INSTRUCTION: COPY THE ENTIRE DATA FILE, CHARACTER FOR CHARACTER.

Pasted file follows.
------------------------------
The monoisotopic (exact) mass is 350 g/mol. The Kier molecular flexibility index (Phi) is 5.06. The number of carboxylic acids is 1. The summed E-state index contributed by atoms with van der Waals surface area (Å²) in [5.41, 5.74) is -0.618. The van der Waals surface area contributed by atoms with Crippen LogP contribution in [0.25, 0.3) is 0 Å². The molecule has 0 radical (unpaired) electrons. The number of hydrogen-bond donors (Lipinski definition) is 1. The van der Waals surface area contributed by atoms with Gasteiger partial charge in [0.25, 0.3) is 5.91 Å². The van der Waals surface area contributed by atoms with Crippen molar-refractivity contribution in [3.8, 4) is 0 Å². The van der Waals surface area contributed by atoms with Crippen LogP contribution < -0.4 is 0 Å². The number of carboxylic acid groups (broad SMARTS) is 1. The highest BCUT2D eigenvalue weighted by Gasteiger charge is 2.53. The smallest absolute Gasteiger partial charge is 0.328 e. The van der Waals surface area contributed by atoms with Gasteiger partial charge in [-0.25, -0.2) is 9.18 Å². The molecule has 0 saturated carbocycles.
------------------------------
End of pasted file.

The monoisotopic (exact) mass is 350 g/mol. The Kier molecular flexibility index (Phi) is 5.06. The number of carboxylic acids is 1. The summed E-state index contributed by atoms with van der Waals surface area (Å²) in [5.41, 5.74) is -0.618. The van der Waals surface area contributed by atoms with Crippen LogP contribution in [0.25, 0.3) is 0 Å². The molecule has 0 radical (unpaired) electrons. The number of hydrogen-bond donors (Lipinski definition) is 1. The van der Waals surface area contributed by atoms with Gasteiger partial charge in [0.25, 0.3) is 5.91 Å². The van der Waals surface area contributed by atoms with Crippen molar-refractivity contribution in [3.8, 4) is 0 Å². The van der Waals surface area contributed by atoms with Crippen LogP contribution < -0.4 is 0 Å². The number of carboxylic acid groups (broad SMARTS) is 1. The highest BCUT2D eigenvalue weighted by Gasteiger charge is 2.53. The smallest absolute Gasteiger partial charge is 0.328 e. The van der Waals surface area contributed by atoms with Gasteiger partial charge in [-0.25, -0.2) is 9.18 Å². The molecule has 0 saturated carbocycles.